If Syrian Refugees Are the New Jews, Who Are the New Nazis?

Last summer, the New York Times columnist Nicholas Kristof declared that “Anne Frank today is like a Syrian girl.” Such comparisons have become quite commonplace over the past week. But, wonders Lee Smith, if, according to this analogy, Syrians civilians are like Jewish victims of the Holocaust, and Donald Trump is like Franklin D. Roosevelt (whose government turned away many Jews fleeing Europe), then who are the Nazis?

Sunni Muslims have been the target of a campaign of sectarian cleansing and slaughter since the earliest days of the nearly six-year-long Syrian conflict. [They] make up the preponderance of those seeking refuge the world over, from Turkey and Lebanon to Europe and North America. At first the Sunnis were fleeing the Syrian president Bashar al-Assad, but Assad has become a relatively insignificant factor in the war. In this scenario, Assad is rather like Mussolini, a dictator in charge of incompetent and dwindling forces incapable of holding ground. . . . Hence, Assad needed to mobilize his allies, especially his regime’s chief protector, the Islamic Republic of Iran.

Iran sent in its crack troops, the Quds Force, the Islamic Revolutionary Guards Corps’ expeditionary unit led by Qassem Soleimani. Also at Iran’s disposal was a large number of regional organizations, ranging from the elite Lebanese militia Hizballah to less prestigious fighting outfits. . . . It was these groups, later joined by Russia, that hunted Sunni Arabs like animals and slaughtered them, or sent them running for their lives. These are the Nazis [in the present analogy].

It is terrible that Syrian refugees are suffering. It is wrong that the Trump administration has cruelly shut America’s doors on children who have known nothing during their short lives except running from the jaws of a machine of death. But America’s shame is much, much worse than that. For in securing his chief foreign-policy initiative, Barack Obama made billions of dollars and American diplomatic and military cover available to Iran, which has used both to wage a [ruthless] war against Syria’s Sunni Arab population.

Not only have we failed so far to protect “today’s Jews” by stopping today’s Nazis, the 44th president of the United States assisted the latter in their campaign of mass murder. That’s why, when people liken Syrian refugees to Jewish refugees fleeing the Nazis, no one dares to complete the analogy and identify Iran as today’s Nazis. America’s shame is worse than anything that the protesters at airports imagine.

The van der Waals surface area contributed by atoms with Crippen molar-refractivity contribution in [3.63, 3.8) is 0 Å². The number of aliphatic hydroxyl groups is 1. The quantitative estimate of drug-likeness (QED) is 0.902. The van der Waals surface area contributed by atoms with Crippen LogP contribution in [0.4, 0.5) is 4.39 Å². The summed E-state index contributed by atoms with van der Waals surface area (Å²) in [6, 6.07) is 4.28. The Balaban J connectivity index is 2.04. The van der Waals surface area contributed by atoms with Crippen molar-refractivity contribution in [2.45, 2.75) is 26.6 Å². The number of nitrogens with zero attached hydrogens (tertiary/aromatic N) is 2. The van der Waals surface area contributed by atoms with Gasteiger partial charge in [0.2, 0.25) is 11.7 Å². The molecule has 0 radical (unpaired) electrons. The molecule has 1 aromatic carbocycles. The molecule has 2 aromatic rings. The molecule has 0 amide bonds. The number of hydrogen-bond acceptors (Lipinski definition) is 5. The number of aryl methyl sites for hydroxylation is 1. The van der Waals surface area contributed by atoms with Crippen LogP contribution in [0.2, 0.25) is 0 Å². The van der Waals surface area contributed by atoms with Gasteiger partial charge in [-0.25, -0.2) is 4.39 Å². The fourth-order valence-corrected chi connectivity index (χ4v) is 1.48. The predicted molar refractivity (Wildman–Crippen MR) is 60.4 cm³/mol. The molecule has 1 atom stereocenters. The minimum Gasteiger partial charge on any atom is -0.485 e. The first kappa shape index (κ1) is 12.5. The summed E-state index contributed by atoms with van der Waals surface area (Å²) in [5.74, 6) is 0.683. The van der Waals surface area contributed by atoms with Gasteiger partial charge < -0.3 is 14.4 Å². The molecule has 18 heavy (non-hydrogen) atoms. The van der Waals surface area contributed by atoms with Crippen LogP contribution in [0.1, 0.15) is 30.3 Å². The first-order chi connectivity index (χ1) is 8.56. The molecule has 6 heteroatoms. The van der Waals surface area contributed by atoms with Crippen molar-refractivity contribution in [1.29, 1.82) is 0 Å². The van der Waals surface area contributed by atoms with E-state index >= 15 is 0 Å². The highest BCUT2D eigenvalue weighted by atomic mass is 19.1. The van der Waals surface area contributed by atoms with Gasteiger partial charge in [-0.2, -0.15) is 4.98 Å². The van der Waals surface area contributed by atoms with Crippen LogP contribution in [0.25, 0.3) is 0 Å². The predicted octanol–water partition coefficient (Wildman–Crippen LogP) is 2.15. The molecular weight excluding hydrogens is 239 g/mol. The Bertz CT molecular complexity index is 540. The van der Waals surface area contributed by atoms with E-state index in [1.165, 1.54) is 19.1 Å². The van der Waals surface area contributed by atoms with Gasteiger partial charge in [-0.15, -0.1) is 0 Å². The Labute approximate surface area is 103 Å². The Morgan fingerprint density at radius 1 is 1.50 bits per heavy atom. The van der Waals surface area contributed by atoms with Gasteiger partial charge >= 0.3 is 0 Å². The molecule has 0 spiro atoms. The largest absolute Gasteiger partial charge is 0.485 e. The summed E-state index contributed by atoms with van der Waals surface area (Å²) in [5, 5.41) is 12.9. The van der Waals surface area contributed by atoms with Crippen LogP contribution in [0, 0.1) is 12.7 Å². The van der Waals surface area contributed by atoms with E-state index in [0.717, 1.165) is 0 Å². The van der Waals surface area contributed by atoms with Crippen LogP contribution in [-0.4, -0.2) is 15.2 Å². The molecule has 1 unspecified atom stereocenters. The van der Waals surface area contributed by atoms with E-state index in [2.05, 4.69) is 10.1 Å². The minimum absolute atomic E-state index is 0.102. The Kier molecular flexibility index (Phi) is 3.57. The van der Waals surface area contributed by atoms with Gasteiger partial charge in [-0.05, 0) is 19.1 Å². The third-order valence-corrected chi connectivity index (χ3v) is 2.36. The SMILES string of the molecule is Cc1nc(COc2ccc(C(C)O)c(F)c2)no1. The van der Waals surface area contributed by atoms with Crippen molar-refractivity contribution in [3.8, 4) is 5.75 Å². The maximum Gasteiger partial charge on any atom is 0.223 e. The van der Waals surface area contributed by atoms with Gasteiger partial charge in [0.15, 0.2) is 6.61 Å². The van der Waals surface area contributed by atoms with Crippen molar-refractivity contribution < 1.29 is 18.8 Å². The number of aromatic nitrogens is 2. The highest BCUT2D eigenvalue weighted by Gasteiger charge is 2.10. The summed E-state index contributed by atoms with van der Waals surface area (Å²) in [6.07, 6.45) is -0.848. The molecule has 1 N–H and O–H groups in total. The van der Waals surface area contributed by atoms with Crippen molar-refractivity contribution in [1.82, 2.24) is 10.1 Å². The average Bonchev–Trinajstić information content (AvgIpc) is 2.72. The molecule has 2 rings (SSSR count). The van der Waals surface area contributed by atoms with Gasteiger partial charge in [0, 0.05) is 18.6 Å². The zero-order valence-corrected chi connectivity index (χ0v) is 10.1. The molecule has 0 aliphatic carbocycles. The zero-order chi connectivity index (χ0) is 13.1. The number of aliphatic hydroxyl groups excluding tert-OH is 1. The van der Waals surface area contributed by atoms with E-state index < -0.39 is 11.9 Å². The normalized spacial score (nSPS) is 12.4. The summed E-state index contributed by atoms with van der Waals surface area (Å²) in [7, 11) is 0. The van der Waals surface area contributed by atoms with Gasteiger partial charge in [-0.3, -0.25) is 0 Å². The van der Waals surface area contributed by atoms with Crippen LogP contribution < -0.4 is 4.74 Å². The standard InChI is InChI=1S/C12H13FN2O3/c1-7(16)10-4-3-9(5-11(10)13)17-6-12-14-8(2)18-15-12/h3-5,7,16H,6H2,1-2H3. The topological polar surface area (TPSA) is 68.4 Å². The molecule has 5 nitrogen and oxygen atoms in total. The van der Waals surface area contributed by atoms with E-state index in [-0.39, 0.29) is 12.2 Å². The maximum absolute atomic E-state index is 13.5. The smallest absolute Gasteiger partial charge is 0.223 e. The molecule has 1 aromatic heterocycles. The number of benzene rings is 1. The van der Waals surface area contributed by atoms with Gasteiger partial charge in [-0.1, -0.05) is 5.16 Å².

You have 2 free articles left this month

Sign up now for unlimited access

Subscribe Now

Read more at Tablet

More about: Barack Obama, Bashar al-Assad, Donald Trump, Holocaust, Iran, Politics & Current Affairs, Refugees, Syrian civil war

Israel’s Nation-State Law and the Hysteria of the Western Media

Aug. 17 2018

Nearly a month after it was passed by the Knesset, the new Basic Law defining Israel as “the nation-state of the Jewish people” is still causing outrage in the American and European press. The attacks, however, are almost uniformly incommensurate with this largely symbolic law, whose text, in the English translation found on the Knesset website, is barely over 400 words in length. Matthew Continetti comments:

Major journalistic institutions have become so wedded to a pro-Palestinian, anti-Benjamin Netanyahu narrative, in which Israel is part of a global trend toward nationalist authoritarian populism, that they have abdicated any responsibility for presenting the news in a dispassionate and balanced manner. The shameful result of this inflammatory coverage is the normalization of anti-Israel rhetoric and policies and widening divisions between Israel and the diaspora.

For example, a July 18, 2018, article in the Los Angeles Times described the nation-state law as “granting an advantageous status to Jewish-only communities.” But that is false: the bill contained no such language. (An earlier version might have been interpreted in this way, but the provision was removed.) Yet, as I write, the Los Angeles Times has not corrected the piece that contained the error. . . .

Such through-the-looking-glass analysis riddled [the five] news articles and four op-eds the New York Times has published on the matter at the time of this writing. In these pieces, “democracy” is defined as results favored by the New York Times editorial board, and Israel’s national self-understanding as in irrevocable conflict with its democratic form of government. . . .

The truth is that democracy is thriving in Israel. . . .  The New York Times quoted Avi Shilon, a historian at Ben-Gurion University, who said [that] “Mr. Netanyahu and his colleagues are acting like we are still in the battle of 1948, or in a previous era.” Judging by the fallacious, paranoid, fevered, and at times bigoted reaction to the nation-state bill, however, Bibi may have good reason to believe that Israel is still in the battle of 1948, and still defending itself against assaults on the very idea of a Jewish state.

You have 1 free article left this month

Sign up now for unlimited access

Subscribe Now

Read more at Commentary

More about: Israel & Zionism, Israel's Basic Law, Israeli democracy, Media, New York Times